Bell-Meyer brings with her over 10 years’ experience working with chambers of commerce and economic development initiatives.
Five Questions With White Plains Mayor Thomas Roach
A little more than a year ago, White Plains Mayor Thomas Roach presided over a city that was enjoying a renaissance of new development projects in its Downtown District that promised to reshape the city’s skyline and economy for years to come.
Fast forward to April 2021 and while the COVID-19 pandemic still infects and kills Westchester County residents each day, vaccinations and safety restrictions have many hopeful that the worst of the pandemic is behind us. With that in mind, Real Estate In-Depth turned to White Plains Mayor Thomas Roach to discuss how the city is faring, the pandemic’s impact on development and whether it had long-lasting impacts on the city’s fortunes going forward.
In this month’s “Five Questions With” feature, Mayor Roach, who took over as acting mayor of White Plains in February 2011, was elected mayor in a special election shortly thereafter and won election to his first full term in office in November 2013 and re-elected to a second term in November 2017, says he has never seen so many construction cranes in the city before. He also previews what could be a transformative project taking shape at the property he calls “The Great Wall of Galleria”—the Galleria at White Plains property and at the Gateway II site near the White Plains train station.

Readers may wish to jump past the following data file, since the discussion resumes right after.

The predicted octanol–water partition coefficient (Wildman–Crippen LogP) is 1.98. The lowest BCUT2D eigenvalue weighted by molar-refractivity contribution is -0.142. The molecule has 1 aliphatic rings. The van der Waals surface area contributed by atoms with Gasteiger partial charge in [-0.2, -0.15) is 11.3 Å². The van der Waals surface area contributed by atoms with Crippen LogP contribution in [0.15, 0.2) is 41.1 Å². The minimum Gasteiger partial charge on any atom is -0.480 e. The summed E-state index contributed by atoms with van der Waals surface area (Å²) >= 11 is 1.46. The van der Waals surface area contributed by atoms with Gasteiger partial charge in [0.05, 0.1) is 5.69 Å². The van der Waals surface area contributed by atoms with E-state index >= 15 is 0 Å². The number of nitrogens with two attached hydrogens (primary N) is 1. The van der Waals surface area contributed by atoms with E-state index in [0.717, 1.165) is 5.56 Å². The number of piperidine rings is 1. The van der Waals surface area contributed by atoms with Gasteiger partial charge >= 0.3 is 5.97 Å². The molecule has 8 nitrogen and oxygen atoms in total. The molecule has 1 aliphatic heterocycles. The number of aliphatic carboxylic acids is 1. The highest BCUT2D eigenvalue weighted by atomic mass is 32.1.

Real Estate In-Depth: Has the coronavirus delayed any development projects in the city and with the changing demand COVID-19 has caused, have any projects shifted from say retail to other uses?
Mayor Roach: So, I would say nothing has been delayed. We had a brief period where construction paused, but the jobs really wanted to keep going, the workers wanted to keep going and as soon as they could reopen they did. For example, White Plains Hospital (expansion) is such a huge project and they are going to complete it on time…
I am not seeing this (COVID pandemic) causing any shift in the projects that were approved because the shift away from retail toward residential was already pretty firmly established (pre-pandemic). We have a bunch of residential units under construction right now. There are as many cranes as I can remember seeing up in the city and we have new ones coming. So, it has been very busy—The Mitchell, The Continuum, City Square, Brookfield Commons, which is Windbrook, Waterstone and the Robert Weisz project at 1133 Westchester Ave.—have all been pushing on. So, it is looking good.
Real Estate In-Depth: What is the status of the city’s quest for development around the White Plains Metro North Station?
Mayor Roach: There are two parts to this. The first part is the train station improvements ($90-million MTA project) are about to be finished. Along with that was a pretty big grant we received to do infrastructure improvements involving the train station, so we got the new protected bike lane done, we got the new HAWK (traffic) signal that is coming in on Main (Street) and the bike storage facility is being built. There are also a bunch of Transit-Oriented Developments that have been approved down there that have 2,100 units.